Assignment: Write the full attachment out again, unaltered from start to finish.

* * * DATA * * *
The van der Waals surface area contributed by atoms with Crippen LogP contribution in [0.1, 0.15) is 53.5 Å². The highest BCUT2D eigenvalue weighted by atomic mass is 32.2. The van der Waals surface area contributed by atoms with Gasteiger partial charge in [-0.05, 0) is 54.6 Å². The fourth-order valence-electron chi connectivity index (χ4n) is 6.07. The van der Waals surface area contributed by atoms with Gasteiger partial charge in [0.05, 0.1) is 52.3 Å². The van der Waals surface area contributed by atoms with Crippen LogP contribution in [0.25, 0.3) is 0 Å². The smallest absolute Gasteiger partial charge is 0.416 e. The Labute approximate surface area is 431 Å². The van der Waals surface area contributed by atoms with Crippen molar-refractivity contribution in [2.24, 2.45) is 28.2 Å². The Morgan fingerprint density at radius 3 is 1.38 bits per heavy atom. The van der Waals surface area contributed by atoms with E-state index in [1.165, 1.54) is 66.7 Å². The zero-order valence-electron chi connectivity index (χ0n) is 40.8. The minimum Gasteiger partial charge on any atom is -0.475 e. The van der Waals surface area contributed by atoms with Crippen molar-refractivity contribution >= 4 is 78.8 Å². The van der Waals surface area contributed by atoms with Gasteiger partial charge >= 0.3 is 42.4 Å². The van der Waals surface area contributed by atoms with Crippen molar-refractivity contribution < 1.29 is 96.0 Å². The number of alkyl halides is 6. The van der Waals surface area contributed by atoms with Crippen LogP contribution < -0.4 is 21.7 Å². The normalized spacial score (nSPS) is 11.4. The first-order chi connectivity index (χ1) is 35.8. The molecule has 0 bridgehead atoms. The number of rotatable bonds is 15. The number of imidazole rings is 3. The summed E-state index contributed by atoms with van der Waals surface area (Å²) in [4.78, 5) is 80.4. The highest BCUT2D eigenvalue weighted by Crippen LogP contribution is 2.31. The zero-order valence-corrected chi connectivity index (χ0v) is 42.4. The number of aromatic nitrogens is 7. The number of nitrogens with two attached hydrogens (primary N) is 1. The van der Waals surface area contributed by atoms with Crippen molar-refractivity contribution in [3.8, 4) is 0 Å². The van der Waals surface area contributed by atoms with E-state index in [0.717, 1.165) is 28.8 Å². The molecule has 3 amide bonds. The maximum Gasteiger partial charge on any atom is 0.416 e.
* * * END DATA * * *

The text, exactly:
The van der Waals surface area contributed by atoms with Crippen LogP contribution in [0.1, 0.15) is 53.5 Å². The highest BCUT2D eigenvalue weighted by atomic mass is 32.2. The van der Waals surface area contributed by atoms with Gasteiger partial charge in [-0.05, 0) is 54.6 Å². The fourth-order valence-electron chi connectivity index (χ4n) is 6.07. The van der Waals surface area contributed by atoms with Gasteiger partial charge in [0.05, 0.1) is 52.3 Å². The van der Waals surface area contributed by atoms with Crippen LogP contribution in [0.25, 0.3) is 0 Å². The smallest absolute Gasteiger partial charge is 0.416 e. The Labute approximate surface area is 431 Å². The van der Waals surface area contributed by atoms with Crippen molar-refractivity contribution in [2.24, 2.45) is 28.2 Å². The Morgan fingerprint density at radius 3 is 1.38 bits per heavy atom. The van der Waals surface area contributed by atoms with E-state index in [1.165, 1.54) is 66.7 Å². The zero-order valence-electron chi connectivity index (χ0n) is 40.8. The minimum Gasteiger partial charge on any atom is -0.475 e. The van der Waals surface area contributed by atoms with Crippen molar-refractivity contribution >= 4 is 78.8 Å². The van der Waals surface area contributed by atoms with Gasteiger partial charge >= 0.3 is 42.4 Å². The van der Waals surface area contributed by atoms with Crippen molar-refractivity contribution < 1.29 is 96.0 Å². The number of alkyl halides is 6. The van der Waals surface area contributed by atoms with Crippen LogP contribution < -0.4 is 21.7 Å². The normalized spacial score (nSPS) is 11.4. The first-order chi connectivity index (χ1) is 35.8. The molecule has 0 bridgehead atoms. The number of rotatable bonds is 15. The number of imidazole rings is 3. The summed E-state index contributed by atoms with van der Waals surface area (Å²) in [4.78, 5) is 80.4. The highest BCUT2D eigenvalue weighted by Crippen LogP contribution is 2.31. The zero-order valence-corrected chi connectivity index (χ0v) is 42.4. The number of aromatic nitrogens is 7. The number of nitrogens with two attached hydrogens (primary N) is 1. The van der Waals surface area contributed by atoms with Crippen molar-refractivity contribution in [3.8, 4) is 0 Å². The van der Waals surface area contributed by atoms with E-state index in [0.717, 1.165) is 28.8 Å². The molecule has 3 amide bonds. The maximum Gasteiger partial charge on any atom is 0.416 e.